In this year of remembrance we look back at Abbie Hoffman, who died 25 years ago and has been overlooked among all the other celebrations
These past several months have seen the Western remembrance of passionate things past, 25 years ago – the Tank Man and Tiananmen Square uprising, the goofy breach of the Berlin Wall, and the heady promise of the Velvet Revolution, among others.
These mostly symbolic historical gestures have in common the leit motif of human passion, the yearning for better days ahead, and the latent threat to authority that is people power. Alas, the excitement of their commemoration lasted about as long as the new digital news cycle. The party balloons have all gone flaccid for events that, after all, ended badly.
Indeed, in 1991, shortly after the Soviets threw in the towel, when US Ambassador to the UN Jeane Kirkpatrick declared to the Assembly, “We won!” she spoke truth of power, for the gold rush Eastward was on. Consequently, it was no surprise when, in 2003, Madeleine Albright out-quipped Kirkpatrick with “We think it’s worth it,” in reference to perhaps a million Iraqi children who died as a result of making Saddam Hussein’s economy scream through sanctions, including denying paediatric medicines.
But all of that was topped, as impossible as that may seem, by the smirklesome George W. Bush’s aircraft carrier headline – “Mission Accomplished” – which now seems less a comment about the outcome of the Iraq invasion, as much as it was an announcement that the PNAC push of empire was now on in earnest. Just Syria, Iran, China and Russia to go, and then it’s Game Over.
By the way, which one’s Pink? Sad stuff, for sure.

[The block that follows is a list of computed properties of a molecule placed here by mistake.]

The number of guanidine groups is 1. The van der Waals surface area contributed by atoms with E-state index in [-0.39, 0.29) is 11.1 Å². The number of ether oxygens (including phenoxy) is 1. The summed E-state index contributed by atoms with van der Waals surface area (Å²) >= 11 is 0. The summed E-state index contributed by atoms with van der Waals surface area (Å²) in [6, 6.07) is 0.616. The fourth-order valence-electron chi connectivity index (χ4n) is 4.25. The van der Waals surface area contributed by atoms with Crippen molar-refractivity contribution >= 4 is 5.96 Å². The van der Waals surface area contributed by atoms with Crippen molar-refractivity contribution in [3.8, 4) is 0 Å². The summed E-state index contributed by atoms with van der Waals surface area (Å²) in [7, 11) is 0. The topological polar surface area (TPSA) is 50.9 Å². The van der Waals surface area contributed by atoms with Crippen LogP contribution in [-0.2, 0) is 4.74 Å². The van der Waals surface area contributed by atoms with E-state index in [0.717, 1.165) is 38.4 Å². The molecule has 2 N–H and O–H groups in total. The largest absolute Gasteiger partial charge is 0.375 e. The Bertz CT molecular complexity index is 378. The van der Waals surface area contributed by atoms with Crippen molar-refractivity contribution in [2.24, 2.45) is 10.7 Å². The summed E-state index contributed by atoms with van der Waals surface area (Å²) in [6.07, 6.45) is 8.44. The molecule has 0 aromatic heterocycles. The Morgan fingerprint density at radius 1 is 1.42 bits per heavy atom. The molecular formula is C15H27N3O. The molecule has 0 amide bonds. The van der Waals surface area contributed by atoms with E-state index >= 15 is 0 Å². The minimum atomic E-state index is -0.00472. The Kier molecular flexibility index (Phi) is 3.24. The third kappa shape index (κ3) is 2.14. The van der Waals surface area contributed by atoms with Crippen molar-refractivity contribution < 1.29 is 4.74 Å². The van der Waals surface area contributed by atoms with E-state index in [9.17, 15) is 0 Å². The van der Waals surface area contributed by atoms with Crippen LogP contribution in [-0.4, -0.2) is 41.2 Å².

But there’s another 25th anniversary commemoration that I’ve been caught up on, which starts out sadly, with an apparent suicide, but builds with a flicker of hope that becomes in the dark a torch of inspiration and mirth. I’m talking about Abbie Hoffman, founder of the Youth International Party (the Yippies), who went underground for the last time on April 18, 1989. Memories of his prose and pranks always brings a smile to my face and sometimes tears of laughter to my eyes.
Abbie Hoffman represents everything that is missing from the fragmented progressive movements of today – a quality summed up in one word: levity.
In an era rife with colorful characters, Hoffman was the clown prince of political activists.
He had a genius for infuriating the elites from Left to Right of the spectrum, and yet he remained a popular hero. Many saw in him the wonderful gift of spontaneity, love of life, humanity and giddy wisdom, while just as many saw sexism, opportunism and unchecked egotism. But most everyone agreed that he had gumption.
He wrote the survivalist tract, Steal This Book, which thousands proceeded to do, and followed with Steal This Urine Test, a subversive manual on defeating the phony drug war started by the phony Nixon, which continues to this day.